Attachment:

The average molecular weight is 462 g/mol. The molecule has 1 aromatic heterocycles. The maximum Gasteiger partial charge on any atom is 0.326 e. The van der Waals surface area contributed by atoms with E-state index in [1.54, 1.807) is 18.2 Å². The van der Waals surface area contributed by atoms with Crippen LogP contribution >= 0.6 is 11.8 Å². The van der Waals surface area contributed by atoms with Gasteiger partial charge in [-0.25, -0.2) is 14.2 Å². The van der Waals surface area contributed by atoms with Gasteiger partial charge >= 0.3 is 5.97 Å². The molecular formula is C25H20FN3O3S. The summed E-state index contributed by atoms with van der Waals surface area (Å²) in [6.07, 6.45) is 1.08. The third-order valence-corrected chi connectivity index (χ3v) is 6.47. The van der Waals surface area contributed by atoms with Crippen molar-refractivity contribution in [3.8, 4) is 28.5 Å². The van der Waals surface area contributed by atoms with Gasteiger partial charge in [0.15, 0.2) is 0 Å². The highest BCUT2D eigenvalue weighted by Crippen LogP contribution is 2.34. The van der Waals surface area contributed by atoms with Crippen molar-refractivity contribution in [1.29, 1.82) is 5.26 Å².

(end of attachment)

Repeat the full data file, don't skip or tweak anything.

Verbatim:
The average molecular weight is 462 g/mol. The molecule has 1 aromatic heterocycles. The maximum Gasteiger partial charge on any atom is 0.326 e. The van der Waals surface area contributed by atoms with E-state index in [1.54, 1.807) is 18.2 Å². The van der Waals surface area contributed by atoms with Crippen LogP contribution >= 0.6 is 11.8 Å². The van der Waals surface area contributed by atoms with Gasteiger partial charge in [-0.25, -0.2) is 14.2 Å². The van der Waals surface area contributed by atoms with Gasteiger partial charge >= 0.3 is 5.97 Å². The molecular formula is C25H20FN3O3S. The summed E-state index contributed by atoms with van der Waals surface area (Å²) in [6.07, 6.45) is 1.08. The third-order valence-corrected chi connectivity index (χ3v) is 6.47. The van der Waals surface area contributed by atoms with Crippen molar-refractivity contribution in [3.8, 4) is 28.5 Å². The van der Waals surface area contributed by atoms with Gasteiger partial charge in [0.15, 0.2) is 0 Å². The highest BCUT2D eigenvalue weighted by Crippen LogP contribution is 2.34. The van der Waals surface area contributed by atoms with Crippen molar-refractivity contribution in [1.29, 1.82) is 5.26 Å².